• http://www.fathomseo.com Mike Murray

    Thanks for the cloaking update and detailed perspective. Engines may frown on cloaking, but I’m not convinced they’re going to catch it or deal with it as much as people may think. In a way, it’s like duplicate content. I see see plenty of that going on even with national brands. And the sites still rank well. With cloaking, I do wonder if it makes sense to offer different versions to honor regulatory requirements. But I imagine site design could address that.

  • http://www.cumbrowski.com Carsten Cumbrowski

    Serving different content to spiders than to users. What do you mean by “content”? The actual written text or the whole HTML source code?

    If I serve to the user a fully designed page, a badly designed one from SEO point of view, with a lot of junk code, too much crap before the actual text, wrong HTML tags and to the spider the same text and everything but in short, clean and proper html, then is it not cloaking?

    Is leaving parts of the navigation out for the spider which is shown to the user (for example CSS drop down nav) considered different content? I mean, it’s duplicate stuff anyway which would most likely be filtered out by the search engine.

    What is your take on that kind of “cloaking”? Ethical? Gets you banned?

  • http://www.thinkseer.com/blog wilreynolds

    While hiding copy behind flash isn’t traditionally seen as cloaking, in the spirit of the definition it is basically showing the search engines one thing and the user another. I wrote about SAAB doing this a while back…what is your take?


  • http://www.linkedin.com/in/leevikokko Leevi Kokko

    Hiding copy behind flash should be totally OK for sites such as mtv.com, because both HTML and flash use the same content source.

    This snippet from http://www.simplebits.com/work/mtv/

    “The shiny new version of the site required the latest-and-greatest Flash plugin, and MTV.com found it important to leave no one behind. Readers who haven’t upgraded to the latest version of Flash would still receive the site’s content, identical thanks to transforming the same XML that drives the Flash version into nicely formatted XHTML/CSS templates. In addition, search engines would better index the site’s content and Flash-less browsers and devices would benefit as well.”

    So essentially, while search spider indeed sees a different version of the site compared to an average user, it is only in terms of user experience, not the actual content.

    I think this particular case is a beautiful example of how proper use of standards and industry best practices can boost your online business.

  • http://www.stephanspencer.com Stephan Spencer

    When I say “content” I am referring to the copy, title tags, alt text, etc. — basically anywhere a spammer could insert keyword-rich gibberish.

    In regards to your hypothetical scenario of moving HTML around and swapping in and out different HTML tags, I consider that cloaking.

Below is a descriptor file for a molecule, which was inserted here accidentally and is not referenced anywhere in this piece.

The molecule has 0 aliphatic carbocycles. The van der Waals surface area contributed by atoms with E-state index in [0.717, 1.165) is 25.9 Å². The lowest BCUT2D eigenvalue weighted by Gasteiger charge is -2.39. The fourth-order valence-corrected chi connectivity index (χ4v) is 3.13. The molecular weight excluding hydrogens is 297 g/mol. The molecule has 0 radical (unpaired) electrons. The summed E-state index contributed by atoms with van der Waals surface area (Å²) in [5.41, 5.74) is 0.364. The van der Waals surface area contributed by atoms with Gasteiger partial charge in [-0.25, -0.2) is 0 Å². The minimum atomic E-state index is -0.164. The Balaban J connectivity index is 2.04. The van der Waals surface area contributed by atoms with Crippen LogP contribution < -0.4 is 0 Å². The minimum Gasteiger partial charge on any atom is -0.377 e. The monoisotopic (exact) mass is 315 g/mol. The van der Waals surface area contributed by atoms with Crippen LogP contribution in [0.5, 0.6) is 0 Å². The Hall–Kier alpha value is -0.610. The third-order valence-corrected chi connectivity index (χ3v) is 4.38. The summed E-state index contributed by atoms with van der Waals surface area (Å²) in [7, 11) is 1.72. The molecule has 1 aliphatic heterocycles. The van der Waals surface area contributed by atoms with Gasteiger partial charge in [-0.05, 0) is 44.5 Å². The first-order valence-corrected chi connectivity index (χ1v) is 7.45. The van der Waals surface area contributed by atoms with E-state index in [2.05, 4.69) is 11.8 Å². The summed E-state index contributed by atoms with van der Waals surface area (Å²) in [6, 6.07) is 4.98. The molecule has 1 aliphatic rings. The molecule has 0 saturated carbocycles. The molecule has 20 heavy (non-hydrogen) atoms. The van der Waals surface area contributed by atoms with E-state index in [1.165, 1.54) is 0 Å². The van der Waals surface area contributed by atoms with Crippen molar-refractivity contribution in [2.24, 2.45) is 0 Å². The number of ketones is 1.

In your second hypothetical scenario I would also consider leaving out parts of navigation only for the spider to be cloaking as well.

    There is a distinction between operating in non-ethical terroritory and being at risk of a ban. Just because you are being ethical, doesn’t mean you won’t inadvertently trip an automated algorithm. I think moving HTML around on the page or replacing content within various HTML containers is dangerous even though it could be ethical from the standpoint that you are making visible to the spiders content that might be trapped within JavaScript or Flash.

    You bring up a really good point that Flash-based content or navigation really does need to have an alternative version that is accessible to the spiders. Whether that would be considered cloaking by the search engines, I think depends on the implementation. Are graceful degradation and progressive enhancement cloaking with regard to the use of Flash with SWFObject and DIV tags? Some people are quick to label them as such regardless of use or intent. While they can be used for cloaking purposes, if used conservatively and with their intended purpose in mind, then I don’t consider them to be cloaking. But at the end of the day it is not really what I think that matters. It is what Google and the other engines think.

    I know Google doesn’t like Flash. They don’t see it as a very accessible technology. It goes against their philosophy of making the world’s information universally accessible because it is not friendly to the visually impaired, people on antiquated browsers and handhelds and so forth. So I think that progressive enhancement of Flash would be seen as a good thing.

    Flash isn’t going away any time soon so there needs to be a workaround and I see progressive enhancement as the best workaround that we have available. It is my understanding that engines use human review to determine intent for the use of SWFObject and perhaps other forms of progressive enhancement. If the search engines thought that progressive enhancement was inherently evil, they wouldn’t bother with human review; they’d simply nuke it every time.

  • http://scottj.info/ Scott Johnson

    It’s good to air the facts on cloaking. There is a proper place for such technologies on the web. To forbid them outright is ridiculous. I enjoy reading articles like this one–articles that challenge the status quo with cold hard facts.